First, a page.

FRINGE@FOUR WINS OVER LOCAL THEATRE GOERS

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Fringe theatre in Dubai got off to a flying start recently with the inaugural Fringe@Four performance at Warehouse Four.

The Fringe@Four series is an initiative from local event venue Warehouse Four who, over the course of the year, have lined up some of the best acts from the Edinburgh Fringe Festival to perform in Dubai.

David William Bryan’s award winning Edinburgh Fringe play ‘In Loyal Company’ was the first show to hit the stage and what a way to start!

Even before the play started the scene was set, in no short part thanks to the amazing pop-up theatre that Warehouse Four have created for the Fringe@Four performances. Huge red theatre drapes flank each side of the venue with the traditional black backdrop back of stage. Seating is on one level, close enough to the stage that you could rest your drink on it with the overall effect as much cabaret as theatre.

As the audience files into the venue, there’s the sounds of Glenn Millar playing in the background, the stage lit by a solitary spotlight and empty, save for a large wooden trunk. Yet from the moment Bryan walked on, he occupied the stage as if it were a terrace house in Liverpool – or an ocean, a desert, a prisoner of war camp. The result was mesmerizing, enabling the audience to believe they were actually there and not watching an actor on a baron stage in a pop-up theatre.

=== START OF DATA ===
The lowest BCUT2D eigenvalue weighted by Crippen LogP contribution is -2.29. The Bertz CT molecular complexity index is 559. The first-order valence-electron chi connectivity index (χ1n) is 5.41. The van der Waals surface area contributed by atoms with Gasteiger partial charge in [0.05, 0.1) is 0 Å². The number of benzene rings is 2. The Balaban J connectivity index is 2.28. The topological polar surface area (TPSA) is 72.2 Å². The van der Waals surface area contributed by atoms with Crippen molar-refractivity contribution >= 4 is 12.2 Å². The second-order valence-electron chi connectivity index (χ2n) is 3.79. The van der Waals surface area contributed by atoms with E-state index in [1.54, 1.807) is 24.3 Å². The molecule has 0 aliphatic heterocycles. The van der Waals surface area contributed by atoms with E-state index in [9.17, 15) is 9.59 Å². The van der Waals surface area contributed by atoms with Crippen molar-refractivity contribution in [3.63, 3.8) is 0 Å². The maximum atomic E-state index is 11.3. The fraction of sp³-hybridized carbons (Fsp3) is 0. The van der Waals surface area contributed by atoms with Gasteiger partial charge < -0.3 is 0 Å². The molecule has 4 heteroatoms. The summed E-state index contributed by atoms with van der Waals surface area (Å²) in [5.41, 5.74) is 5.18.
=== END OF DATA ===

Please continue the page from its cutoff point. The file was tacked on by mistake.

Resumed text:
Today, when we think of World War II you’d be forgiven for thinking there’s not much that we don’t already know. But ‘In Loyal Company’ isn’t simply an historical war piece, it’s a also a tremendously human story. From the opening to closing scene, the audience was help in anticipation, wanting to know what happened next, whether Bryan was on board ship to Singapore or in a Japanese prisoner of war camp in the heart of the Thai jungle.

That the play works on many levels is testament to several things. From the writing, through to Bryan’s powerful performance as well as the simple, yet highly effective lighting and audio cues, the audience was engrossed for the full 60 minutes. Equally enthralling was at the end of the show when Bryan addressed the audience to confirm this was indeed the true story of his great uncle and the sacrifice he made for his country.

If this is an indication of the caliber of the Fringe@Four performances to come, then roll on the next one.

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